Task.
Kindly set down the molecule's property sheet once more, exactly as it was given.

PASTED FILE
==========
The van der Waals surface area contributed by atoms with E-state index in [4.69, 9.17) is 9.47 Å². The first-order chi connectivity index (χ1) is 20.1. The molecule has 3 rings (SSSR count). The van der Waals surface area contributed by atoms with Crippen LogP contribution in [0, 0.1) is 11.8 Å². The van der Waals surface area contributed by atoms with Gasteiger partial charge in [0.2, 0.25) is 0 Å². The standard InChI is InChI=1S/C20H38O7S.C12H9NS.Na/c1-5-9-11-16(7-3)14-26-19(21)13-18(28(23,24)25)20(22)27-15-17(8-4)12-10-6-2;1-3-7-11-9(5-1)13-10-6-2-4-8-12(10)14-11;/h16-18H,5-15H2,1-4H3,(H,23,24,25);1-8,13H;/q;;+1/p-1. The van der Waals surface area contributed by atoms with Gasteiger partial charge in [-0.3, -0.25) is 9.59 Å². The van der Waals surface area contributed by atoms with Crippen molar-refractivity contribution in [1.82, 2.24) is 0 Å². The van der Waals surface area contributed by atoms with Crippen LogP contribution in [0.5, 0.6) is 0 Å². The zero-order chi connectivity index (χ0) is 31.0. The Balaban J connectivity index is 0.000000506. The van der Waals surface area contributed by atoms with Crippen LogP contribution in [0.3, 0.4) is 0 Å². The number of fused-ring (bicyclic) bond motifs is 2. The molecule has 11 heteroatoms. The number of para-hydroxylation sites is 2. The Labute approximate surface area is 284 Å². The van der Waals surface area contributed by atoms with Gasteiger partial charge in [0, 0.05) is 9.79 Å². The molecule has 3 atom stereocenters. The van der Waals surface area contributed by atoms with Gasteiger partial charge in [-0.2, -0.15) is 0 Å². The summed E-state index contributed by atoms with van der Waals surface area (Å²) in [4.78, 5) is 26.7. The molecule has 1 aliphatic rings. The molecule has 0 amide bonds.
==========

The van der Waals surface area contributed by atoms with E-state index in [4.69, 9.17) is 9.47 Å². The first-order chi connectivity index (χ1) is 20.1. The molecule has 3 rings (SSSR count). The van der Waals surface area contributed by atoms with Crippen LogP contribution in [0, 0.1) is 11.8 Å². The van der Waals surface area contributed by atoms with Gasteiger partial charge in [0.2, 0.25) is 0 Å². The standard InChI is InChI=1S/C20H38O7S.C12H9NS.Na/c1-5-9-11-16(7-3)14-26-19(21)13-18(28(23,24)25)20(22)27-15-17(8-4)12-10-6-2;1-3-7-11-9(5-1)13-10-6-2-4-8-12(10)14-11;/h16-18H,5-15H2,1-4H3,(H,23,24,25);1-8,13H;/q;;+1/p-1. The van der Waals surface area contributed by atoms with Gasteiger partial charge in [-0.3, -0.25) is 9.59 Å². The van der Waals surface area contributed by atoms with Crippen molar-refractivity contribution in [1.82, 2.24) is 0 Å². The van der Waals surface area contributed by atoms with Crippen LogP contribution in [0.5, 0.6) is 0 Å². The zero-order chi connectivity index (χ0) is 31.0. The Balaban J connectivity index is 0.000000506. The van der Waals surface area contributed by atoms with Crippen LogP contribution in [0.3, 0.4) is 0 Å². The number of fused-ring (bicyclic) bond motifs is 2. The molecule has 11 heteroatoms. The number of para-hydroxylation sites is 2. The Labute approximate surface area is 284 Å². The van der Waals surface area contributed by atoms with Gasteiger partial charge in [0, 0.05) is 9.79 Å². The molecule has 3 atom stereocenters. The van der Waals surface area contributed by atoms with Gasteiger partial charge in [-0.2, -0.15) is 0 Å². The summed E-state index contributed by atoms with van der Waals surface area (Å²) in [4.78, 5) is 26.7. The molecule has 1 aliphatic rings. The molecule has 0 amide bonds.